Originally posted on lifewire.
The open-source digital darkroom is kind of the same, only different—and better
- darktable is a free, open-source photo editing application that’s been around since 2009.
- In July, darktable released one of two product updates scheduled for this year, offering users an improved editing experience.
- Overall, the application performs just as well as its more costly commercial competitors—and offers some unique features you won’t find anywhere else.
On July 3, darktable announced the release of version 3.6. Promising loads of improvements and new features, the free digital darkroom seemed primed to take on its commercial counterparts—so I decided to give it a test drive.
Since launching in 2009, darktable has offered photographers a high-quality photo editing experience without the financial burden of expensive software or endless monthly subscriptions. The application is also open-source, which is always an added bonus. Boasting features like customizable panels and cinematographic color adjustments, the new update seemed like a game changer and I was excited to see how it stacked up against similar commercial software.
“The darktable team is proud to announce our second summer feature release, darktable 3.6. Merry (summer) Christmas!” the team behind darktable said in a blog post. “This is the first of two releases this year and, from here on, we intend to issue two new feature releases each year, around the summer and winter solstices.”
Customize All The Things!
Okay, maybe not all the things—but all the important things.
That said, having options to customize your workspace is important. I’m a big fan of customization options when it comes to software and apps in general, but it’s especially critical when it comes to photo editing. Nothing beats having the ability to find the tools you need when the inspiration hits, and it’s just as important to be able to hide the tools you don’t use to streamline your process.
The first thing I fell in love with about darkroom 3.6 was having the ability to customize the quick access panel. Though the process felt a little old-school at first, requiring users to duplicate workflow presets before customizing, it was still straightforward and I appreciated being able to customize settings based on my personal preferences.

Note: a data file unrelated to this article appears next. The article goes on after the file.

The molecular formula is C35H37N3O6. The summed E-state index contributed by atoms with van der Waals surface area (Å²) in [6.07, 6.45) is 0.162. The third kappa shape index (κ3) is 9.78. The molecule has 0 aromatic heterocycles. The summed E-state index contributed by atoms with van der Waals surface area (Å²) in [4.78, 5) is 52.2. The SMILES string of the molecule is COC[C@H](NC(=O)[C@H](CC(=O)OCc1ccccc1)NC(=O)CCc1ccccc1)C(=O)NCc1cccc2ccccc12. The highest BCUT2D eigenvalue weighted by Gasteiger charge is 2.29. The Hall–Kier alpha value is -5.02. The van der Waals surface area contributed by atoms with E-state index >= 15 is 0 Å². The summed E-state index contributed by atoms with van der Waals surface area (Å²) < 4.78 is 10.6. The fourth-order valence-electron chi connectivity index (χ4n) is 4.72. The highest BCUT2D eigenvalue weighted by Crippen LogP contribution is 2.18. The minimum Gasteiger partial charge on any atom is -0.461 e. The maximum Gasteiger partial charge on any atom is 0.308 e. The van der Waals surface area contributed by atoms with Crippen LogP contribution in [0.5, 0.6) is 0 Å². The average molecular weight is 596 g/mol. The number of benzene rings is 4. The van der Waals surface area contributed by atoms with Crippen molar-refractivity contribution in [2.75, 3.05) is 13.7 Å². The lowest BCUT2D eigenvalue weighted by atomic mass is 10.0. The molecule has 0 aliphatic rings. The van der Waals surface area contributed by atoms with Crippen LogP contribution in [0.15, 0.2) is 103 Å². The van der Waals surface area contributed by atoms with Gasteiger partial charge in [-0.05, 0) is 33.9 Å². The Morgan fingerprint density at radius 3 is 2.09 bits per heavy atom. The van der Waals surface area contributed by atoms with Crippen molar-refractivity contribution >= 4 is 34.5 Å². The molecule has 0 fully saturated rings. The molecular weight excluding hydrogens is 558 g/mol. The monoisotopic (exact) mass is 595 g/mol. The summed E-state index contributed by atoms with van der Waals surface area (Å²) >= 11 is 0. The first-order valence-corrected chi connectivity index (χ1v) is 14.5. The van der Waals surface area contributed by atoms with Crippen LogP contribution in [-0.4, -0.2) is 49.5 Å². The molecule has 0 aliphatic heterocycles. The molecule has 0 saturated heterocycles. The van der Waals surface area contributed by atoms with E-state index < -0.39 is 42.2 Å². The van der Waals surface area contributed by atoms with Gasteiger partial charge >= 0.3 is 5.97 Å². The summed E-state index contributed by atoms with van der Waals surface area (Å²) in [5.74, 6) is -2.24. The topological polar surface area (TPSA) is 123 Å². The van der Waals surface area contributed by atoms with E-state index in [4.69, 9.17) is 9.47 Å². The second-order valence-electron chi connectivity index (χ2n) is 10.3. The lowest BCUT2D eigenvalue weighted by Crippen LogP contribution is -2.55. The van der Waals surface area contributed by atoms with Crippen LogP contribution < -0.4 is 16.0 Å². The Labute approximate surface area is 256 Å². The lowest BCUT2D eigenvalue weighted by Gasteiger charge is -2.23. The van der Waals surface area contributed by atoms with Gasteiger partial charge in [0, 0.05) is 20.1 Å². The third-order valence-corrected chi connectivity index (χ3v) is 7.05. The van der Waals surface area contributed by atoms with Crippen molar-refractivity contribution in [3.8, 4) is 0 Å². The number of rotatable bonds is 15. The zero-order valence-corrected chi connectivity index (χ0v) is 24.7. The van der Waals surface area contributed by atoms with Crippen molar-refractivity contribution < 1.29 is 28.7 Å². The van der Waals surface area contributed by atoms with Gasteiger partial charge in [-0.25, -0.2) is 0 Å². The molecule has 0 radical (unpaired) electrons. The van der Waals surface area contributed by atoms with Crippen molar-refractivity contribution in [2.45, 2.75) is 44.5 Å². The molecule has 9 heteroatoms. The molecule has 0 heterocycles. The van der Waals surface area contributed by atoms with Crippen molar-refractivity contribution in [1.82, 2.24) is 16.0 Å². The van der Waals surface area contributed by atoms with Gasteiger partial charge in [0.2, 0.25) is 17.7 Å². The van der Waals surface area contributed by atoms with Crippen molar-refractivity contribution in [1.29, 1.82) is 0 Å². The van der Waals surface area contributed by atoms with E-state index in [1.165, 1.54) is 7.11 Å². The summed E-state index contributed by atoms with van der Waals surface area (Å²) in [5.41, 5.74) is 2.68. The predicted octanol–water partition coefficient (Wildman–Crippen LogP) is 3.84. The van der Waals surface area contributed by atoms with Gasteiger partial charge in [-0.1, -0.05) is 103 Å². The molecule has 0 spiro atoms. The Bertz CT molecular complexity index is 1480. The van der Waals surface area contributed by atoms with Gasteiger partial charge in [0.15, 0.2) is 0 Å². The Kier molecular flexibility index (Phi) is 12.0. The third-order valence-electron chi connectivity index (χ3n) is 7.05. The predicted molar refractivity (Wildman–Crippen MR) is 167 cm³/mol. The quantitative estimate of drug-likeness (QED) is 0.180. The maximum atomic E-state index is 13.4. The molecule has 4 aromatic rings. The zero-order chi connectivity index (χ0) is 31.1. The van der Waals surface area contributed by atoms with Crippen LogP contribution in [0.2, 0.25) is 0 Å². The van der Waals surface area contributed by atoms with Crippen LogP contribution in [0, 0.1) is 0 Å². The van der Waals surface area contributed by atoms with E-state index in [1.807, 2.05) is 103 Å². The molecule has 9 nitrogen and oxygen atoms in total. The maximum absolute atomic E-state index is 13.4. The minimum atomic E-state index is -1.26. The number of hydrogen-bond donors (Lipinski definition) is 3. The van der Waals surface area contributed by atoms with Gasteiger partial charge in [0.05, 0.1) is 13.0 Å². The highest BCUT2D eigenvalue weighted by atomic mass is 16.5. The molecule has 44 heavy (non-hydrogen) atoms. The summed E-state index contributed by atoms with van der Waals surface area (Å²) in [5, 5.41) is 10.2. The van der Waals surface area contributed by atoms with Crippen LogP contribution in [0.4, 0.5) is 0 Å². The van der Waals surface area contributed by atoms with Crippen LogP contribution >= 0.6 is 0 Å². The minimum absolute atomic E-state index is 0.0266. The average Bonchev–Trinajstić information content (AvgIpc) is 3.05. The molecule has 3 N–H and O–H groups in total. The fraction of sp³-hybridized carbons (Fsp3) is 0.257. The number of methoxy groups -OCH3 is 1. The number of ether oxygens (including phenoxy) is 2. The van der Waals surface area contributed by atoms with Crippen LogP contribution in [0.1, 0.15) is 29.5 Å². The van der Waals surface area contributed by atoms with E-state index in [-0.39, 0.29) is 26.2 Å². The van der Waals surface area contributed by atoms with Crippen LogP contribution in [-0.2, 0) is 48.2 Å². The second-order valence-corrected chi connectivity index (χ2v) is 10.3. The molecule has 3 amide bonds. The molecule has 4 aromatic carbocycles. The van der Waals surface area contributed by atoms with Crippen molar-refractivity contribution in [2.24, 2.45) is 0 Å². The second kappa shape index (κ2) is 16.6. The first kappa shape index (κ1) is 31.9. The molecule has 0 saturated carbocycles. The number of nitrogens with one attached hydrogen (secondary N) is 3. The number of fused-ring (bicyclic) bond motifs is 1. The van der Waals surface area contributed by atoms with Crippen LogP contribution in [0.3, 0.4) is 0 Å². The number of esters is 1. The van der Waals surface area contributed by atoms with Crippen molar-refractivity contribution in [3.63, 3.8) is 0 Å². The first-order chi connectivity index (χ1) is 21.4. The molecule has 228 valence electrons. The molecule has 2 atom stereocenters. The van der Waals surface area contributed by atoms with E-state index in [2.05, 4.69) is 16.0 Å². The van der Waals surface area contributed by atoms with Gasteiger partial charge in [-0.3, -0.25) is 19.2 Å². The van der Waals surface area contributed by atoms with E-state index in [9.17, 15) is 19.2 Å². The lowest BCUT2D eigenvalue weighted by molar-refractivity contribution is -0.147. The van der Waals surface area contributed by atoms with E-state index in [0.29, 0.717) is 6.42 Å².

One of the cooler things (for me, at least) about darktable’s new release is the emphasis on cinematographic color adjustments. If you’re a fan of creating digital film emulations and incorporating cinematic color grading into your edits, you’ll appreciate the options available to you in darktable 3.6.
With its color balance RGB module and granular adjustment options, the color science features in darktable 3.6 combine many of the complex color controls found in powerful apps like Photoshop with a simpler, more intuitive interface akin to Lightroom—something I absolutely loved while using the app.
Something for Everyone
Other highlights of darktable’s new update include masking options, chromatic aberration refinements, a vectorscope, and a more straightforward import module in the app’s Lighttable (where users import photos to edit), among lots of other improvements.
Whether you’re a color grading geek, a newbie, or someone looking for a more streamlined editing experience, there seems to be a little something for everyone.
According to the darktable website, the app supports every major camera brand and even some of the rarer ones like Pentax and Minolta. It runs on 11 different operating systemsm including Mac, Windows, Fedora, Linux, and more, and is available in 27 languages (including English) with the help of a huge team of translators.
Apart from those things being a generally impressive feat for an independent software project operating outside of Big Tech’s sphere, I think it also says a lot about the values of the team behind the app—especially given that it’s all free.
Is It Worth It?
With all of the same features offered by pricier corporate giants (and then some!), darktable definitely stacks up against the competition.
I’m already planning to make it part of my regular digital photo editing workflow, and I’m looking forward to seeing what comes next from the small team. With the app’s next update scheduled for December and promising even more improvements for color handling and high-ISO editing, I’m even reconsidering my Lightroom subscription.